I want to go into the woods and sound like the biggest bull I can. I want to pose a real threat to the herd bull and make him believe I have the ability to take over his herd. It is important to understand the dynamics of an elk herd in the wild.
This is why I call big:
The herd bull has already established dominance. He spends his time checking on cows and warding off other satellite bulls intruding on his harem. He spends more time and effort on the mature bulls as they pose a serious threat or risk to his group of cows.
Calling like a herd bull will also give you opportunities at satellite bulls. Smaller bulls are curious and are looking for a piece of the action any way they can get it. This is why it makes sense that they would also be attracted to a large bull bugle mixed in with cow sounds. It is the same reason that the satellite bulls hang around the real herd bulls.
The other reason to call loud is due to the loss of volume. The brush, timber and wide open spaces will swallow the projection no matter how much volume we produce out of the calls. We have done extensive testing on calling from 100 and 200 yards away and there is no comparison to the volume a real bull produces. A real bull at 50 yards bugling in your direction is tangibly loud and can almost be felt in your body. This is something that cannot be replicated.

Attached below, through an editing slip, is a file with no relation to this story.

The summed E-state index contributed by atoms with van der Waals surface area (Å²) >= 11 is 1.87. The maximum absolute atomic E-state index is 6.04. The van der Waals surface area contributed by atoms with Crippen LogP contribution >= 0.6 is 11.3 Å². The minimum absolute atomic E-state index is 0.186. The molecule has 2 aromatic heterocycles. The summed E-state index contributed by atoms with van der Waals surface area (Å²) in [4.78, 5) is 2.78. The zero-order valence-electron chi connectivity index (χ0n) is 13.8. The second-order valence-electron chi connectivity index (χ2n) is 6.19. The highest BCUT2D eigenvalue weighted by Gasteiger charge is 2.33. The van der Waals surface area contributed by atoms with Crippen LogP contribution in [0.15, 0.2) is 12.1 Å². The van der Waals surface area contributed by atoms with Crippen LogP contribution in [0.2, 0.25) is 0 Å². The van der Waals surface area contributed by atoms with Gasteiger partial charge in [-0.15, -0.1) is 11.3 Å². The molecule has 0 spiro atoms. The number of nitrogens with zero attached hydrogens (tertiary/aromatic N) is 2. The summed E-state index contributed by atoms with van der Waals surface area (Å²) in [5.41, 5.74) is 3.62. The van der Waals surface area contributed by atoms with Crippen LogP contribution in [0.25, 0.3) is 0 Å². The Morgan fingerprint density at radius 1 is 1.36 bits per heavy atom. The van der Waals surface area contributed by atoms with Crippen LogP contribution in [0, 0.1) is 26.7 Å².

When trying to locate bulls using location bugles from either a ridgetop or from inside a canyon, I want to be able to reach as many bulls as possible. This helps ensure that we are not walking by bulls that are already in the area. For instance, my hunting partner, Charlie, (an amazing elk caller) can bugle into a big drainage or canyon and not get a response, but I can follow him up and can sometimes get a response from a bull that is further away. The only difference is that I can produce more volume than he does. Fortunately for both of us, we have been able to take advantage of some of these opportunities.
If you want to continue this series, check out part two here.